Back in the late ’70s, I worked as a bartender in a New York restaurant where most of the wait staff were aspiring actors, right out of school. This was the heyday of Studio 54, which means my co-workers favored hits by the Bee Gees and Donna Summer. I didn’t own a Disco Sucks T-shirt, but as bartender I did control the tape deck and would sometimes indulge my own preference for vintage R&B.
That’s what I was doing one evening around 5:45, just before the place opened for dinner. The chef, an easygoing Puerto Rican named Victor, was at the bar nursing a Coke. After a minute, he took note of my dated taste in music. “John,” he said, “you an old cat.”
I was 26.
Now, more than three decades later, no one describes me as old (not in my presence, at any rate). Instead, people regard me as middle-aged, which these days is a good thing to be — as I learned recently from reading Patricia Cohen
’s book, In Our Prime: The Invention of Middle Age
It wasn’t always such a good thing — or anything at all. According to Cohen, a reporter at The New York Times, middle age is a “cultural fiction,” a fable Americans made up and keep revising to reflect the times.
Apparently the meaning of age is highly elastic and entirely relative, just as Victor’s long-ago observation suggested. And the idea of middle age is especially pliable. Here are just a few of the points Cohen makes about this still-unfolding story:
Before 1850, middle age didn’t exist. Age was “not an essential ingredient in one’s identity,” the author explains. The phrase “happy birthday” rarely shows up in books written before the Civil War. Until then, age groups blended together, as the vast majority of Americans lived in rural areas, where family members of nearly all ages worked hard and dressed the same.
Longevity is not the main reason for the advent of middle age. Sure, it’s a factor: As Cohen points out, dropping dead at 40 — the average life expectancy in 1800 — didn’t leave “much of a middle to enjoy.” But even more important is the fact that, as families migrated to cities, women began having fewer children. Suddenly there was “life after children.” In 1895, “midlife” entered the Funk & Wagnalls dictionary.
Categorizing people by age sparked interest in self-improvement — and the rise of consumerism. The U.S. Census Bureau started asking citizens their age in 1900, and by the 1920s the J. Walter Thompson ad agency was segregating consumers by generational groups. That was also when women took to cosmetics as a way of looking younger, giving birth to what Cohen calls “the Midlife Industrial Complex.”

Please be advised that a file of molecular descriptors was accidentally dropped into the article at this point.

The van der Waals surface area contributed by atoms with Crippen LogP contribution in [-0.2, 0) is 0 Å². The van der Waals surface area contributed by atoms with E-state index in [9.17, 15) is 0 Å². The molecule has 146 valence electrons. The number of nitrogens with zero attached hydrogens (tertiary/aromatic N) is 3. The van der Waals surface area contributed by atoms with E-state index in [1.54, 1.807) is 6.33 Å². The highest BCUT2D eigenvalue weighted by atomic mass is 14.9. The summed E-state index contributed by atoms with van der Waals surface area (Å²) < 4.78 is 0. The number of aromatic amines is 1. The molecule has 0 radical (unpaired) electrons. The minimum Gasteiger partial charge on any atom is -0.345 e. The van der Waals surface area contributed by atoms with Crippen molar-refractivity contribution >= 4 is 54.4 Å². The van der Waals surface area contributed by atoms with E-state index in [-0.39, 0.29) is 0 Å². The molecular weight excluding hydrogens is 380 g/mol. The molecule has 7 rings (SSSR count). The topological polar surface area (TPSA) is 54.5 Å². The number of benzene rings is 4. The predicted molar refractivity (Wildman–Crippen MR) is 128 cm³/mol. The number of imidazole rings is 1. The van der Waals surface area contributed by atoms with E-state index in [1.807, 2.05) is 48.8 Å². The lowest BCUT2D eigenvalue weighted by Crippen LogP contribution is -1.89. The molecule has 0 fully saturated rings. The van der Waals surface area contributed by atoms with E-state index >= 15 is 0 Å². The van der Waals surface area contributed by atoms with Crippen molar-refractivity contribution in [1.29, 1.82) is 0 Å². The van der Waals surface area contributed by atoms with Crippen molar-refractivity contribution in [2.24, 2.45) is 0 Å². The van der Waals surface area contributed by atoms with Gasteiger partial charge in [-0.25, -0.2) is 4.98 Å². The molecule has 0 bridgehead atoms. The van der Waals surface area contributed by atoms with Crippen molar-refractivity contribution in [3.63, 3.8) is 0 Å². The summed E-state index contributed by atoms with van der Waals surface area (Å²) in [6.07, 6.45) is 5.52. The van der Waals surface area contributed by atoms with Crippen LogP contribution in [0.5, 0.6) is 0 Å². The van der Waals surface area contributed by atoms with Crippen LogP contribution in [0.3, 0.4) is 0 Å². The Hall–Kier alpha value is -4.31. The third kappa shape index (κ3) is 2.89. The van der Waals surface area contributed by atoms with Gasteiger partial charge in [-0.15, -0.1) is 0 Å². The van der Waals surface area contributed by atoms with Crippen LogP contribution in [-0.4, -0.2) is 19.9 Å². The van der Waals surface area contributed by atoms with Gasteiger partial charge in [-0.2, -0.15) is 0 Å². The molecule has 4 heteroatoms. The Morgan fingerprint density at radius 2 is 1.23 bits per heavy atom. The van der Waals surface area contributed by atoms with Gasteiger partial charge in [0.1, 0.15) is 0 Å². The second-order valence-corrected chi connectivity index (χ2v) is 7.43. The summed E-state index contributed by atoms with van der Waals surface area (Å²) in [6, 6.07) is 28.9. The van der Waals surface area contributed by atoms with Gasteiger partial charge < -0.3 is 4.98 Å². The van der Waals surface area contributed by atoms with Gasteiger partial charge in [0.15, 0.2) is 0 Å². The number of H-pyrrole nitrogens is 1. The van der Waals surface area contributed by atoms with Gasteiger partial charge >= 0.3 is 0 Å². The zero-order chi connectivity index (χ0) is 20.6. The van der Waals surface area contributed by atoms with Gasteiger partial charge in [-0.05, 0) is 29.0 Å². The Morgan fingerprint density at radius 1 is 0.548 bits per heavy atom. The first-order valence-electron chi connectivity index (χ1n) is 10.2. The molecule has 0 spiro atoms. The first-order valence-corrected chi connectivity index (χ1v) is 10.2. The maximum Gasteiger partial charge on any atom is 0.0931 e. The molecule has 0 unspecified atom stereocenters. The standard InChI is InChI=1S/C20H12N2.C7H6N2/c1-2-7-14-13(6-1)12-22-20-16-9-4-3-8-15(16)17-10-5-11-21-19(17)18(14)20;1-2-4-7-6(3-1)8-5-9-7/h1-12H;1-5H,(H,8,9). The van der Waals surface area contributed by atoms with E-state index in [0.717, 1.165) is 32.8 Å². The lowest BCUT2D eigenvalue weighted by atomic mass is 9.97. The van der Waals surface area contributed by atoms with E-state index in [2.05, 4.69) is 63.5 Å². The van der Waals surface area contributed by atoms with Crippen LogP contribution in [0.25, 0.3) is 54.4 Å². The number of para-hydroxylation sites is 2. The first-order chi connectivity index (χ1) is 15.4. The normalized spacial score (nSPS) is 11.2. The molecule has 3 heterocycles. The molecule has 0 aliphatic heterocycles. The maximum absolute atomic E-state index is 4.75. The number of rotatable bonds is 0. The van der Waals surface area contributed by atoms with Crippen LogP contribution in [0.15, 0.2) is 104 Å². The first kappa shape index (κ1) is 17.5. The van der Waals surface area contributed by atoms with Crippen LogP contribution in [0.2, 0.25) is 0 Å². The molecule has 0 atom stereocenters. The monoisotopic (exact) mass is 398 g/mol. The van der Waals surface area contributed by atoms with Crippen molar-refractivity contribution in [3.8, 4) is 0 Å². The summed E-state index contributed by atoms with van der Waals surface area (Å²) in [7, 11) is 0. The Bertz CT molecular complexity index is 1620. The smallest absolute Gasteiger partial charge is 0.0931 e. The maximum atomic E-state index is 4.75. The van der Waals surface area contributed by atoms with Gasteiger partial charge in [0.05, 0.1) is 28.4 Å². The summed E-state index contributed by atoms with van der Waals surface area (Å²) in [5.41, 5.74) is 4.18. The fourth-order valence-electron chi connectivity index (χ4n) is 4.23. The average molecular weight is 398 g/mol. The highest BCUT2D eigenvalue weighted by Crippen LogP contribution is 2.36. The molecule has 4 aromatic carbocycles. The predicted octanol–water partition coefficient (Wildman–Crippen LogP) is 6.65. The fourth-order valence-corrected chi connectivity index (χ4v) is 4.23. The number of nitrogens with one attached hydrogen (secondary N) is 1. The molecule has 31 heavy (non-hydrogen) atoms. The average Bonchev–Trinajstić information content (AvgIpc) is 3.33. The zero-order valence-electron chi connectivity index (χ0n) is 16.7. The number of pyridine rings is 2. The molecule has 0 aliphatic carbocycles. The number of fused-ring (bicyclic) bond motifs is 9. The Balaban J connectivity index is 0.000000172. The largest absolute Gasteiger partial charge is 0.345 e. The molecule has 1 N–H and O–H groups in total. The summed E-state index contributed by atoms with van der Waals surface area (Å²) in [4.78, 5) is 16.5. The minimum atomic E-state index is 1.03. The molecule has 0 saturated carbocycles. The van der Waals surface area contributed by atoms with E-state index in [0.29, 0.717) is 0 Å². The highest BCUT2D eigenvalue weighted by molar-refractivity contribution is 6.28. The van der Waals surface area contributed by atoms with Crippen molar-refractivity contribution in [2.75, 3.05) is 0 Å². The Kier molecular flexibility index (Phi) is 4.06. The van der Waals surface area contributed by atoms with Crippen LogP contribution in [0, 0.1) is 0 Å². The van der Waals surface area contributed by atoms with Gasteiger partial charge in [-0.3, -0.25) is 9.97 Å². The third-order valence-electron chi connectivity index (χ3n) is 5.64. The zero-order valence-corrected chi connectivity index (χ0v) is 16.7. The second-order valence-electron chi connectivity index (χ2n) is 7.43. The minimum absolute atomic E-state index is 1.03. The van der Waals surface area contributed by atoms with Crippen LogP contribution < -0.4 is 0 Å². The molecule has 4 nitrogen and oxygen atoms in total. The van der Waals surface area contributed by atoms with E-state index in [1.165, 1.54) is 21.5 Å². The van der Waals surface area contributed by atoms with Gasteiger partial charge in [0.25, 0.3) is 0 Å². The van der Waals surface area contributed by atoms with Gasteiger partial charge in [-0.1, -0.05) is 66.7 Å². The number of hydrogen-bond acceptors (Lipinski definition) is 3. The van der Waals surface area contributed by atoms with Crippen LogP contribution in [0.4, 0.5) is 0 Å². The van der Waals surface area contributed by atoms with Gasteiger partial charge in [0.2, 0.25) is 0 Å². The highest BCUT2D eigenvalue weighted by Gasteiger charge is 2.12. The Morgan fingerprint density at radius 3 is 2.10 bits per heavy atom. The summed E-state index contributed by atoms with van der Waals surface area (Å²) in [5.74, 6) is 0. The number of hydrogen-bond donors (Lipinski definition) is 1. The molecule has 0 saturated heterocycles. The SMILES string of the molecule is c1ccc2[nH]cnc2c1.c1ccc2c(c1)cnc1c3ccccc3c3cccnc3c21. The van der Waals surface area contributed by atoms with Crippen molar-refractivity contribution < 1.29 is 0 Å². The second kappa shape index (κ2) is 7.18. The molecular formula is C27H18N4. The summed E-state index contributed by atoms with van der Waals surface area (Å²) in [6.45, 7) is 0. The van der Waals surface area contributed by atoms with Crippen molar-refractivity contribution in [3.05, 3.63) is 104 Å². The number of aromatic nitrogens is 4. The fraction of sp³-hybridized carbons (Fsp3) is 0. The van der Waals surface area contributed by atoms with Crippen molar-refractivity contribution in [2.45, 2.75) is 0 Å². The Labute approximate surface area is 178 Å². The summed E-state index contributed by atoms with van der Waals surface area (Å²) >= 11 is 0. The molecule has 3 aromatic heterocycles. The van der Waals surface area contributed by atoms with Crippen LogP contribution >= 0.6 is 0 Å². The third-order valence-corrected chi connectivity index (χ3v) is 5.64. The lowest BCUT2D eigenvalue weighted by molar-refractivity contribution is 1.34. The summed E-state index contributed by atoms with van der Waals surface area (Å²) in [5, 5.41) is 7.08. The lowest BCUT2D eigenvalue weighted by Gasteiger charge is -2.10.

Myths about middle age abound.
Two cases in point: the midlife crisis
, a term coined in 1965, and the empty-nest syndrome
, an idea that caught on in the '70s. The reality? Midlife in the United States
, an ongoing study based at the University of Wisconsin–Madison, finds most middle-aged Americans to be “healthy, in control and satisfied.”
Middle-aged consumer equals big-time spender.
Cohen cites a 2010 marketing presentation at which NBC executives introduced advertisers to the alpha boomer
: “a member of the 55- to 64-year-old demographic, who number 35 million and spend more than $1.8 trillion annually.” Another study, by Hallmark Channels, shows the age of maximum consumption rising — to 54 in 2009.
The last point doesn’t matter greatly to me, since I’m not selling anything. What interests me more is, how long do I get to be middle-aged?
Given that middle age is an ever-changing fiction, the parameters are in flux. While the Census Bureau defines it as 45 to 64, the nonprofit Pew Research Center
calls anyone 30 to 49 a “younger adult.” And in 2009 when Pew asked Americans 50 to 64 what age marked the end of midlife, most said 71.
The way they keep moving the goal post, I may never be an old cat again.
By John Birmingham
John Birmingham is Editor-at-Large at Next Avenue. A former Editor-in-Chief at Fairchild Fashion Media, a division of Conde Nast, he is also Chairman of the Joseph F. McCrindle Foundation.
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